At the start of a new year David Cameron and Nick Clegg insist they march on with determined verve. They have no choice but to proclaim boldly. Imagine the frenzy if they admitted they were not masters of events, but near powerless figures navigating the tiny amount of space on the political stage still available to them. In politics leaders must pretend to be masterful when they are trapped by external events, the mood of their parties, the attitude of the media, the fragility of their majorities in parliament and the chaotic consequences of their early policies. Still looking remarkably fresh Cameron declares the Coalition is running on a full tank of gas and that it is full steam ahead. In reality he and Clegg are the most trapped governing leaders since those that tried to rule in the late 1970s.
Some of the factors that limit them are out of their control. They cannot wave a wand and cure the economies trapped in the eurozone. What happens to the US economy is not a matter for Cameron, let alone Clegg. As leaders they have only limited control over their parties, although Cameron could have done much more to challenge and change his if he had been inclined to do so when he was elected leader. If their parties are getting stroppy the two leaders must take heed. Behind in the opinion polls neither have the authority to ignore internal dissenters. Instead they must pay much attention, as they must to the mood of the Commons. They lead in a hung parliament. Blair, Thatcher, and to some extent Brown could be entirely relaxed about the Commons. They were in control there with mountainous majorities. Now Tory and Lib Dem backbench MPs have a degree of might if they choose to exert it. In the following 12 months, with the election some distance away, they are bound to do so, making their leaders sweat. Next year the election moves into view. MPs and party members will start to behave themselves then. For the leaders of the governing parties 2013 is the most dangerous in this parliament.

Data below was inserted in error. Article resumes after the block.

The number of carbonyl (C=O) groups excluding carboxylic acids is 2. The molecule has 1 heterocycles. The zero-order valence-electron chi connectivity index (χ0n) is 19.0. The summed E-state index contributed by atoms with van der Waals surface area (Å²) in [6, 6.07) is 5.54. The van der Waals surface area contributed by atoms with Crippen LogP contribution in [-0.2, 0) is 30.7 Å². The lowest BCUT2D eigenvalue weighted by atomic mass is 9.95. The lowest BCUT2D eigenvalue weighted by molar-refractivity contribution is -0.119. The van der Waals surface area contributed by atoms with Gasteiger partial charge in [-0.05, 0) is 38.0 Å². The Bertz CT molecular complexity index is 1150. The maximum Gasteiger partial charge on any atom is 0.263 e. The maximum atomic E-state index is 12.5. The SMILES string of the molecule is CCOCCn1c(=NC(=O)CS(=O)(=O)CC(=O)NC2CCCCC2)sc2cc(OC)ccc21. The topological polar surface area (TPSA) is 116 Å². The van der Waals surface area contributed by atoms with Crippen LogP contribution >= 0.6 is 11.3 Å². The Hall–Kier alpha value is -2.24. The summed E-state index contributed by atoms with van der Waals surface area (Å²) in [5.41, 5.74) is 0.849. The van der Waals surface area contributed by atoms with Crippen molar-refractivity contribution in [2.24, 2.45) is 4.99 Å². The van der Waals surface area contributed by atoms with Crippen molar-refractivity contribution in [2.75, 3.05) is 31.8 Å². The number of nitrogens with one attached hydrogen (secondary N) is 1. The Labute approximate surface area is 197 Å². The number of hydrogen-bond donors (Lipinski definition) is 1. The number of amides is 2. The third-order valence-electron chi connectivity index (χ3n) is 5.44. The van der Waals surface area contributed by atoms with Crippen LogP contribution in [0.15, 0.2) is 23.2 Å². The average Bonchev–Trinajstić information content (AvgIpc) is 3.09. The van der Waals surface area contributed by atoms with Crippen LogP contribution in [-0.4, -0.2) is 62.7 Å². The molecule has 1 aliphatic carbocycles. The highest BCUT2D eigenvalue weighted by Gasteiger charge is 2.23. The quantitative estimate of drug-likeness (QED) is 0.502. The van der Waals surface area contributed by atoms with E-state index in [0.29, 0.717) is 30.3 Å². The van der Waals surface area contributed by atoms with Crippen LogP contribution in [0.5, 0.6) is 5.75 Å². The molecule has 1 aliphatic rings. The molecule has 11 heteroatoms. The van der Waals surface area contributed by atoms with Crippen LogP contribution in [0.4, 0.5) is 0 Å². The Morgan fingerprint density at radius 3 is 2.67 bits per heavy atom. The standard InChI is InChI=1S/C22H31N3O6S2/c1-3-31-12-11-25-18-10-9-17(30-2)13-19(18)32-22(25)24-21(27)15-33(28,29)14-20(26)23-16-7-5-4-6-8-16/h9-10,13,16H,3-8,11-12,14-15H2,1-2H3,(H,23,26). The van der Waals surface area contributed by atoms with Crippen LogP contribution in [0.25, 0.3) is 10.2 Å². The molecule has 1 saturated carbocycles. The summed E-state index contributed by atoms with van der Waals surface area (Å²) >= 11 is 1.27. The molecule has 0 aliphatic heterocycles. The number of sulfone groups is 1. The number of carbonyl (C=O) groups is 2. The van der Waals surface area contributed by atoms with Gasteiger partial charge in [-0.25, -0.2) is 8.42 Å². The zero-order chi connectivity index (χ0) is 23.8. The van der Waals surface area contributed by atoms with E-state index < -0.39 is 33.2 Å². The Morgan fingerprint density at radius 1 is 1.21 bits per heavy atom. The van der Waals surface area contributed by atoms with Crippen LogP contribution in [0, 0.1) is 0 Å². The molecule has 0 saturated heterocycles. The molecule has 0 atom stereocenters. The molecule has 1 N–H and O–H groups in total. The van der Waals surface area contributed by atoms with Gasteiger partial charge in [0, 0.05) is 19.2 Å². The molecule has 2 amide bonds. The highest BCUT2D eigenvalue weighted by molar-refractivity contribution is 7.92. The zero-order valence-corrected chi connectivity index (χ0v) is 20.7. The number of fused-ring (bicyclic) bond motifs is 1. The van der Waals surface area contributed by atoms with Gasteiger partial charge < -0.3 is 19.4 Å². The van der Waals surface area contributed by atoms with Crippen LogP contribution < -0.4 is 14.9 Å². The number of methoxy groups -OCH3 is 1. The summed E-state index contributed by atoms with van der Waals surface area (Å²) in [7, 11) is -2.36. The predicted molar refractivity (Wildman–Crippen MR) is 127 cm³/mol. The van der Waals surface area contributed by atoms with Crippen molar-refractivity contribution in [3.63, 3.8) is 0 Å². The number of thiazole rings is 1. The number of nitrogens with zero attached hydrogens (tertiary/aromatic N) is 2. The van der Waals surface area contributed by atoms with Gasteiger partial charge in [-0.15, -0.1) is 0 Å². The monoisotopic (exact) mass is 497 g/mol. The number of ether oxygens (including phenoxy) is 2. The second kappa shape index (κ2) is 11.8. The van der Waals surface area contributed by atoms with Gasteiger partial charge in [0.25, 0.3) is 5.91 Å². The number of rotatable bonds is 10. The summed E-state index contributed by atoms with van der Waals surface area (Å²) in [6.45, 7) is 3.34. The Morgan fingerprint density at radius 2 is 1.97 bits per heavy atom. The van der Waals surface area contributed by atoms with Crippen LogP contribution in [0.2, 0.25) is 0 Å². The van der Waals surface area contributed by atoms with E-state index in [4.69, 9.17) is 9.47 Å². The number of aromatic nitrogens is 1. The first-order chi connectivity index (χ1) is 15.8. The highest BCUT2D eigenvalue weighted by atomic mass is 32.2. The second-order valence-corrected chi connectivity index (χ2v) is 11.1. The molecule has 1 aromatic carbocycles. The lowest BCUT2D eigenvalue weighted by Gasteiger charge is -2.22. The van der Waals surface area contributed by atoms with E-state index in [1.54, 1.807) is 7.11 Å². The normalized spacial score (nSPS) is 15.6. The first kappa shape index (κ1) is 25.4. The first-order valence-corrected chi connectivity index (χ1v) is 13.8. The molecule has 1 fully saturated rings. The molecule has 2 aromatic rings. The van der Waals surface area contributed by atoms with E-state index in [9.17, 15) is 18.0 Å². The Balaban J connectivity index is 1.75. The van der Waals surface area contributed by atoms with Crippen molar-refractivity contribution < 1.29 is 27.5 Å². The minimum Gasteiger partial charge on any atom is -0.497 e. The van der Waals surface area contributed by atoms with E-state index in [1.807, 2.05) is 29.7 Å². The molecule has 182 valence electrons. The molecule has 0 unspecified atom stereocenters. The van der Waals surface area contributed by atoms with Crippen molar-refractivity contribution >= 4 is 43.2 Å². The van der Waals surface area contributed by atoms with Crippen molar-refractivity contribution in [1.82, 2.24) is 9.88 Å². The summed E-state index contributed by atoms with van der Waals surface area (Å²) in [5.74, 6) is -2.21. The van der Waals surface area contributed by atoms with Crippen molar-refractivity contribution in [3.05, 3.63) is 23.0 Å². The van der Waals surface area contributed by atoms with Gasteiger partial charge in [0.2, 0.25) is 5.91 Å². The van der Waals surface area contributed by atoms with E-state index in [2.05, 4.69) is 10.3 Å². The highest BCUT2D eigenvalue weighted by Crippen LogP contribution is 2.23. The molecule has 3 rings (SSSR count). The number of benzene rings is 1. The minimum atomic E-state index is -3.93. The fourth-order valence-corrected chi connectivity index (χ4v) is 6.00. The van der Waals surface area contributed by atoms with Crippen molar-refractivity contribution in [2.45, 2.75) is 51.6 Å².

Yet while their parties feel free to stir Cameron and Clegg are thinking already about the next election that both are determined to fight. The terrifying stakes of that political battle hem them in further now. Cameron will not be challenged before the election, but if he fails to win an overall majority for the second time he is finished. I sense that Clegg will lead his party too at the election, although some Liberal Democrats are far from sure. What is certain is that current opinion polls are dire for leader and party. From now on when policy-making is considered the two leaders will ask an additional constraining question: How will it affect our chances at the next election? There is nothing they can do about this. Tony Blair, who had far more freedom to roam around the political stage had he wished to do so, asked this question within hours of winning a landslide in 1997. The clock ticks towards the date when voters will deliver their verdict on the Coalition. Leaders cannot stop a clock from ticking.
Free will also plays its part in politics. What makes politics always fascinating and never dull is watching leaders make the most of the space available to them or failing to do so. Cameron's moment of brilliance came when he created more space than he had earned after the last election by negotiating a Coalition in which most of his party's radical reforms and economic policy could still be implemented. But the decisions made in those heady early days of the Coalition now ensnare Cameron and Clegg. Instead of displaying the expedient humility of leaders who have failed to win overall majorities they behaved as if they had all the space in the world, rushing through reforms and an economic policy that made Margaret Thatcher's seem cautious. Now they are trapped by the consequences, above all the early decision to frame a narrative around austerity and the deficit that, it is clear already, will not end as they had hoped. The structural deficit will have been far from wiped out at the election.
The second half of a parliament can lead to a transformation of the voters' mood. In the 1980s the Conservative governments led by Thatcher suffered bleak mid-term unpopularity and yet bounced back to win landslides. At their joint press conference yesterday Cameron and Clegg announced the outline of some worthy and, in some cases, potentially historic policies, not least in relation to a national system governing care for the elderly. But the proposals are tentative and unlikely to be fully formed by the time of the election. The clock ticks. The two set the course in the first six months. They acted radically, but largely by developing outdated policies from the 1980s and 1990s rather than responding more deeply to the dramatically changed circumstances of the global financial crisis of 2008. This always happens in politics. Frightened and bewildered rulers cling to what they know from the recent past even when that past is slipping away, challenged by apocalyptic events.
For Cameron and Clegg it is full steam ahead, but in a context in which both have almost no room to move.